There’s a lot of buzz around ace clarinetist Anat Cohen, but there’s another lady horn player from Israel who deserves a lot of attention, too. Reut Regev plays not reeds but brass, and her trombone knows no bounds in its spunk and personality; she apparently loves to apply it in the loosest, most impulsive settings. Maybe that comes from hanging around the likes of Elliott Sharp, Butch Morris, Dave Douglas or Anthony Braxton, but even as her R*Time ensemble isn’t strictly improvised music, it’s more like modern, experimental fusion jazz. She and her husband, drummer Igal Foni, form the core of R*Time that debuted with an albumThis is R*time back in ’09.
Earlier this year came the second release, exploRing the vibe, and the husband-wife team is bolstered this time by acoustic/electric bassist Mark Peterson and blues-fusion guitarist Jean Paul Bourelly. Bourelly’s presence on this album proves to be the distinguishing feature of an album of music that’s already distinctive. The multi-ethnic rhythms from Foni, the sparse, raw sonic footprint and Regev’s own reliable feel for the direction of a loosely defined song gives the proceedings a James Blood Ulmer sensibility.
Regev remains the one egging her band on to race toward every far corner of music, and her range on the trombone becomes readily evident from the start on “Drama Maybe Drama,” reaching back to Jack Teagarden as her backing band is imposing experimental rock, but then later moving ahead of the present, inventing alien trombone sounds of her own as she engages in anything-goes give-and-take with Bourelly.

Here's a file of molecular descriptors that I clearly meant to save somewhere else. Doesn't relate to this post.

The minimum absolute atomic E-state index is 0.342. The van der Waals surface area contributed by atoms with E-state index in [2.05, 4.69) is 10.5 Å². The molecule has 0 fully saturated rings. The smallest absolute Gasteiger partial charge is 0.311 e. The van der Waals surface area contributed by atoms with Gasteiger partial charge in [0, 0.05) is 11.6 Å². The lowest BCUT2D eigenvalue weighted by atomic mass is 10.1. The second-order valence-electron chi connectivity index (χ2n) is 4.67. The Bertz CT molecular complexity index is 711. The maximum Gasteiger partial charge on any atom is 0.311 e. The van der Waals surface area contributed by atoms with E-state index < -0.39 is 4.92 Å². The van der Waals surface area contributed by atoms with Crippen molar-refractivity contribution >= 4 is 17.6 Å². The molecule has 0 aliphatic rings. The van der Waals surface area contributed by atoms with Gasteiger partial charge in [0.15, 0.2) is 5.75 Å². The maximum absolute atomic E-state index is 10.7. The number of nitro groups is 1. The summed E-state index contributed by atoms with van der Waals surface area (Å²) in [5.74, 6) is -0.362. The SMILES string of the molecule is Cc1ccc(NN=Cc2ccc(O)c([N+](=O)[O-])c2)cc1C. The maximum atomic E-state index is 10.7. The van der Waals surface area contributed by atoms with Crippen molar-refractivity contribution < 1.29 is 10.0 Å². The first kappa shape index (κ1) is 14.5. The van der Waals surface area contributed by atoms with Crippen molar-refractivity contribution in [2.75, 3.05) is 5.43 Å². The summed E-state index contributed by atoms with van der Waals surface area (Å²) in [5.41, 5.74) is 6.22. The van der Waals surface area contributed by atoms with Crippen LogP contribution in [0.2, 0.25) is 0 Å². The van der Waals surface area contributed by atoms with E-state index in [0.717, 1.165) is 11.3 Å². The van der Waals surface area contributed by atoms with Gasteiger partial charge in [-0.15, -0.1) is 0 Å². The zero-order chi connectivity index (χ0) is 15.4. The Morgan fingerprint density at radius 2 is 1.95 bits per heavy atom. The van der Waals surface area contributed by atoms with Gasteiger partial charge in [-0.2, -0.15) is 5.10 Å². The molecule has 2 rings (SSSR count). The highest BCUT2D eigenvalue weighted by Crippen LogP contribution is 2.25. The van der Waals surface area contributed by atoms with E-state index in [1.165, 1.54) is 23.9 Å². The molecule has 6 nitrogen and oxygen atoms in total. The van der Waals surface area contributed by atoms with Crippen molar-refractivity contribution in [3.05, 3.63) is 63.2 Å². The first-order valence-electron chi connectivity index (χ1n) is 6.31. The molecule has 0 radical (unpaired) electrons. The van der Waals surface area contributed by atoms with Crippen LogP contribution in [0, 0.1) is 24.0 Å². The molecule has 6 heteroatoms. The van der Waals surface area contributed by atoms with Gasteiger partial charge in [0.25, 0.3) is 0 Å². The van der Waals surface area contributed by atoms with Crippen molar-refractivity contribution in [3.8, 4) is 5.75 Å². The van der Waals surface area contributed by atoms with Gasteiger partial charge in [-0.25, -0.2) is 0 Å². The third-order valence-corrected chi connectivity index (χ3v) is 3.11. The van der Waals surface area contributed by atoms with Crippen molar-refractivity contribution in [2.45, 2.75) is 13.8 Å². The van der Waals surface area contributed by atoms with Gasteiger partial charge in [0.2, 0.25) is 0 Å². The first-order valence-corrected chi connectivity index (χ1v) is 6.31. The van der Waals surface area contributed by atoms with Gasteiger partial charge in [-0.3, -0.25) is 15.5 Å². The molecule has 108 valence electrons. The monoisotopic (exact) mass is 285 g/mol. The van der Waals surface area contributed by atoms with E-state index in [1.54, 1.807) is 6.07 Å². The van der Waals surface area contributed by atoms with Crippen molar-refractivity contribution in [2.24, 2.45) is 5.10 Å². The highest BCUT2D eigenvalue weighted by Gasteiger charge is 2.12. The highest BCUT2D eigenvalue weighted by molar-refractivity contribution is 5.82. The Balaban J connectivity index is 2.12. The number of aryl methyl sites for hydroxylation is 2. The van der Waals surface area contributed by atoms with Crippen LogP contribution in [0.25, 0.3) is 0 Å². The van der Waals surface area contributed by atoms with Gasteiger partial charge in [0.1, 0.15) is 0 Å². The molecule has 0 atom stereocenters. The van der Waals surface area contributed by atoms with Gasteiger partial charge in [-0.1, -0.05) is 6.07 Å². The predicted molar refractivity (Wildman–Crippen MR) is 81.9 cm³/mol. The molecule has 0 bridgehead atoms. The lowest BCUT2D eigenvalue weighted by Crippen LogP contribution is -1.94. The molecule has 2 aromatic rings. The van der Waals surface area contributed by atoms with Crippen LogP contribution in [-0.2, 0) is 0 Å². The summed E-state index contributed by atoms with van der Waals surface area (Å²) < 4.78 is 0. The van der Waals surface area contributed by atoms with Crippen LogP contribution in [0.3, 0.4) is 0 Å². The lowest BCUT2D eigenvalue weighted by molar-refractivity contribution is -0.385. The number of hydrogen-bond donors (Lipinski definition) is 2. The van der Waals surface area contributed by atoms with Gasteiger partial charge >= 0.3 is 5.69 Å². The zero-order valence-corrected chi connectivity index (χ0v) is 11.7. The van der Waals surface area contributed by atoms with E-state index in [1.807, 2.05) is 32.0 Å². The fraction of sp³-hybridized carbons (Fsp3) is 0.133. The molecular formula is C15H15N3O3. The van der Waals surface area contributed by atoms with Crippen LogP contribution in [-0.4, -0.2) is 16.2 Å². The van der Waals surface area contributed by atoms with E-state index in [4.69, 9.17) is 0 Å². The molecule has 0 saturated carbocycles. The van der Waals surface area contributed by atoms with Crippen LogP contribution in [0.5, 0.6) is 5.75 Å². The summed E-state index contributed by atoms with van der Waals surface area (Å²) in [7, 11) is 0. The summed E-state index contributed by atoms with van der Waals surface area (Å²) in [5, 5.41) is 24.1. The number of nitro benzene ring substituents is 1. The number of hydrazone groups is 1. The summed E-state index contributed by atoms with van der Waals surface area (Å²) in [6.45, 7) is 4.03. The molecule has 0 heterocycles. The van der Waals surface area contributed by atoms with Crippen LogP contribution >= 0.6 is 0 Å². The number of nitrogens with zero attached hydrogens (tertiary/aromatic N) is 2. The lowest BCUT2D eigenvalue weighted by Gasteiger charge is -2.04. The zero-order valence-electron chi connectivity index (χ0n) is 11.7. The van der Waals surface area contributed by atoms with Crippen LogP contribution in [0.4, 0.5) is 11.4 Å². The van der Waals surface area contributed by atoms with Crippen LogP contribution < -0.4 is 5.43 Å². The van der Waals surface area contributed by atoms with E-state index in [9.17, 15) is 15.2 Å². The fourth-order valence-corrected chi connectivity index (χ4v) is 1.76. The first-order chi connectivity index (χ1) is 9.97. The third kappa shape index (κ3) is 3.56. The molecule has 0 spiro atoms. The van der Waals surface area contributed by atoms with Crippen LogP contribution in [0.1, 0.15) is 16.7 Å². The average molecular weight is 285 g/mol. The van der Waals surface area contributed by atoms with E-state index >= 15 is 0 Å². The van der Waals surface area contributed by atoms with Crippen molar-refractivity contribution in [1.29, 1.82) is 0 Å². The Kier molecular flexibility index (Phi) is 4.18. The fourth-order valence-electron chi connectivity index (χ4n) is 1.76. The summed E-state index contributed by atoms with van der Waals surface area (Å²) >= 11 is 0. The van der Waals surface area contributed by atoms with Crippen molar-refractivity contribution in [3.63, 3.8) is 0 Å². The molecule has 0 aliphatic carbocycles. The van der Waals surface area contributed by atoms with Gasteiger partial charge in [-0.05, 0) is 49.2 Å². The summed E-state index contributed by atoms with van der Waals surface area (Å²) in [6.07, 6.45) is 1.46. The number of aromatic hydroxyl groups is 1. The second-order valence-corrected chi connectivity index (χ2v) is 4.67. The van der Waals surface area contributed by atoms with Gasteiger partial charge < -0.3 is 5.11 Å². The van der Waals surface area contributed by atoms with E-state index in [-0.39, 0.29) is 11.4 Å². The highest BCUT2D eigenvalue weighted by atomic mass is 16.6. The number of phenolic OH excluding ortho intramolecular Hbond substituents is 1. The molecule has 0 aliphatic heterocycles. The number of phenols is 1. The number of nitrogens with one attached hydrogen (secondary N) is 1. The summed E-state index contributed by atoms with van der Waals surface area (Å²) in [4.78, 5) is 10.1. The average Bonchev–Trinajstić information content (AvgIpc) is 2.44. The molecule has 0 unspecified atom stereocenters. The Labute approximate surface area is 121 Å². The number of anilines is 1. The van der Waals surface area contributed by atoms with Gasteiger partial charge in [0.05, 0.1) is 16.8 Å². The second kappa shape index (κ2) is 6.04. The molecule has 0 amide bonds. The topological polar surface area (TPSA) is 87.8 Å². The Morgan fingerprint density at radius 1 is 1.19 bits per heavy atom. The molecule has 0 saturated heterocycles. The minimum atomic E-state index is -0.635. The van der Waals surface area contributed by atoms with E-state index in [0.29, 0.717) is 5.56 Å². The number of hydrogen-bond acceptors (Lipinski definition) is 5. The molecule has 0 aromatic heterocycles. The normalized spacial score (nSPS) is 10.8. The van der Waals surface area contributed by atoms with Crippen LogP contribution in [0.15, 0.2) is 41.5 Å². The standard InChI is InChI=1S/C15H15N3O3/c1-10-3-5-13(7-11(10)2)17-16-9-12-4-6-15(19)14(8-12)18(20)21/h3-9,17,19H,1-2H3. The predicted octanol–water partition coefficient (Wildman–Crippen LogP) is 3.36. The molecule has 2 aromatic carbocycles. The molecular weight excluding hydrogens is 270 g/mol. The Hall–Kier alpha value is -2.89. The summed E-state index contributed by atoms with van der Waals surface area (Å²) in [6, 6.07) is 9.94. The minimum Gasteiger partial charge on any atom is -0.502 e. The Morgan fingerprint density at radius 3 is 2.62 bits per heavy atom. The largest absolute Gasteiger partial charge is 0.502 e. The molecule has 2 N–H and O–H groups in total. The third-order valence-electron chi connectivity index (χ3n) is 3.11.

“Montenegro” traverses over funk, blues-rock and even a hint of klezmer; Regev herself switches among trombone, frula flute, trombone and a trombone close cousin the slide trumpet improvising free of clichés and giving Bourelly room to operate freely. “Ihlia Bela” resembles West African folk music, especially with Bourelly on an acoustic guitar played like a kora. “Madeleine Forever” is just nasty, muscular rock-jazz and Bourelly cuts loose with a feral solo as the rhythm section can barely contain itself.
The “Great Pretender” is not the Platters song, but Bourelly sings convincingly over a syncopated Haitian groove as Regev wails in the background. Foni devises another bare, tribal beat for “OK Oj,” and Regev’s trombone without much else in the way of accompaniment, is full of grit. “Raw Way” is brooding avant-rock, Peterson’s electric bass leaving a big dominant bottom in defining the basic harmony, and Regev’s FX charged trombone resembling a menacing metal guitar.
It’s a record that truly lives up to the title, as each song has a vibe of one sort of another, and they are all exploratory in nature. That’s what R*Time is about, after all. With music this fearless, vibrant and spontaneous, Reut Regev has staked out her own exciting little corner of progressive jazz, and it’s a place I want to visit often.
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